SIC has produced its second 'state of the union' report, researching and mapping how EU employment policy is driving social innovation throughout Europe.
The European Commission has recognised a need to address fundamental challenges around work and employment across the European Union. The European Pillar of Social Rights (2017) highlights that the future of the EU depends on its ability to position itself as a promoter of solutions to social challenges, in a context of growing social and economic deprivation in the post-crisis era.
In this context, the importance of social innovation (SI) becomes clear. Social innovation has been broadly defined by the Commission as the development of “new ideas, services and models to better address social issues”, involving both public and private actors (including civil society). In the absence of clear top-down policy ‘solutions’, it essential for the EU to support experimentation, through both national and transnational projects, so that imaginative answers may develop to the questions around employment and work which loom large over Europe’s future. This report aims to find out how the EU is promoting these solutions.
Through a detailed policy analysis, expert interviews and a comparative study of five cases from across Europe this report seeks to answer the following questions:
What are the characteristics of EU-supported employment social innovations?
How is the EU driving these innovations?
Employment is a key priority for the EU. The Europe 2020 strategy includes a target to raise the employment rate to ensure 75% of people aged 20-64 are in employment by 2020, alongside related targets on poverty and skills. Europe 2020 and several key employment policy strategies and initiatives make explicit reference to social innovation. They also broadly recognise innovation in both processes and governance as a crucial factor in achieving policy goals. Meanwhile, EU funds are key levers to support the implementation of both strategies and initiatives. Our literature review and expert interviews suggested three EU funds in particular have been important in driving social innovation in employment: European Social Fund (ESF), the Youth Employment Initiative, and the EU Programme for Employment and Social Innovation (EaSI).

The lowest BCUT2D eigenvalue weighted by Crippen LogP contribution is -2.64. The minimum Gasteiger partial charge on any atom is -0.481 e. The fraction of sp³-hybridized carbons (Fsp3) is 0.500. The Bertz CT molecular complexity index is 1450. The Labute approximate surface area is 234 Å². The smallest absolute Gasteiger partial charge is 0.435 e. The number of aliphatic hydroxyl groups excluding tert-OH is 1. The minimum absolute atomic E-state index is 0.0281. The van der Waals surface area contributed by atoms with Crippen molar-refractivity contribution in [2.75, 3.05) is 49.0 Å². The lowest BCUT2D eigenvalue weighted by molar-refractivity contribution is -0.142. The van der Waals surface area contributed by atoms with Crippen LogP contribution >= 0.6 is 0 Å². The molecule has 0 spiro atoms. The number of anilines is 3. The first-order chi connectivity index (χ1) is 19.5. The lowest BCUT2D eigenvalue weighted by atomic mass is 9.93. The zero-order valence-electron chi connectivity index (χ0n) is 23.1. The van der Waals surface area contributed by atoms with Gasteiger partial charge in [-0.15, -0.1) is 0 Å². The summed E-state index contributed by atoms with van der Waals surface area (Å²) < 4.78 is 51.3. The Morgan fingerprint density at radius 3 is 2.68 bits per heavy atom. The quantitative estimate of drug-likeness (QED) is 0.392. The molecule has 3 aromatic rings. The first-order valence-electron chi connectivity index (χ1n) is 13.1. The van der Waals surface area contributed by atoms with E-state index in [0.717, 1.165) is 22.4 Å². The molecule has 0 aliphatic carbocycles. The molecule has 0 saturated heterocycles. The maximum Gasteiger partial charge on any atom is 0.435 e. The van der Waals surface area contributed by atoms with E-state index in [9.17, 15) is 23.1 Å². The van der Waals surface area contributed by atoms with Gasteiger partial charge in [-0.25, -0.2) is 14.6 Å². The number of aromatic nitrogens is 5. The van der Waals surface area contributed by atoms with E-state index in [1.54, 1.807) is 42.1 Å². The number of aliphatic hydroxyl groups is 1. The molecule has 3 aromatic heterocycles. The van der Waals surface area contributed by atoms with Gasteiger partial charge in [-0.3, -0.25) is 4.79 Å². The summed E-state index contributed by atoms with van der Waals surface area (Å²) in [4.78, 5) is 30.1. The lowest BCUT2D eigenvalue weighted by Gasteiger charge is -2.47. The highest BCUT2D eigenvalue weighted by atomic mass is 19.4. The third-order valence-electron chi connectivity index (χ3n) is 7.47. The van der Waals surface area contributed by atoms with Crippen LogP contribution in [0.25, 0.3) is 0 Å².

In order to explore how EU policies and tools are supporting employment social innovation in practice, we identified five case studies that had been funded through at least one of the selected EU policy instruments. These represent a mix of types innovation and include innovations conceived at transnational, national and regional/local levels. The cases are taken from a variety of European regions, providing geographical spread. In our case studies, we find three examples of programmes that attempt to improve labour market integration for different groups, and, two mechanisms that are both forms of governance innovation in themselves, and support employment social innovation.
The cases we selected were as follows:
● Garantie Jeunes: A national programme providing vulnerable young NEETs with training, professional experience and financial support. (One part of the Youth Guarantee as implemented in France.)
● Ohjaamo: A network of almost 40 ‘one-stop shops‘, operating nationally across Finland and offers young people a diverse service offer ranging from health, housing and employment under one roof. It was funded by the ESF and acts as an implementing tool of Finland’s Youth Guarantee.
● HomeLab: A transnational pilot project implemented by partners in Hungary, Poland, Czech Republic and Slovakia, focused on the social and labour market integration of marginalised groups (including homeless people and Roma).
● ESF Department Flanders’ Innovation Funding Mechanism: A funding mechanism that uses part of the total ESF Flanders budget to stimulate and fund very early-stage employment and labour market innovations in the Flanders region.
● Portugal Social Innovation: A fund designed to grow social impact investment in Portugal, to support social innovation in a range of areas, including employment.
The full report can be downloaded here.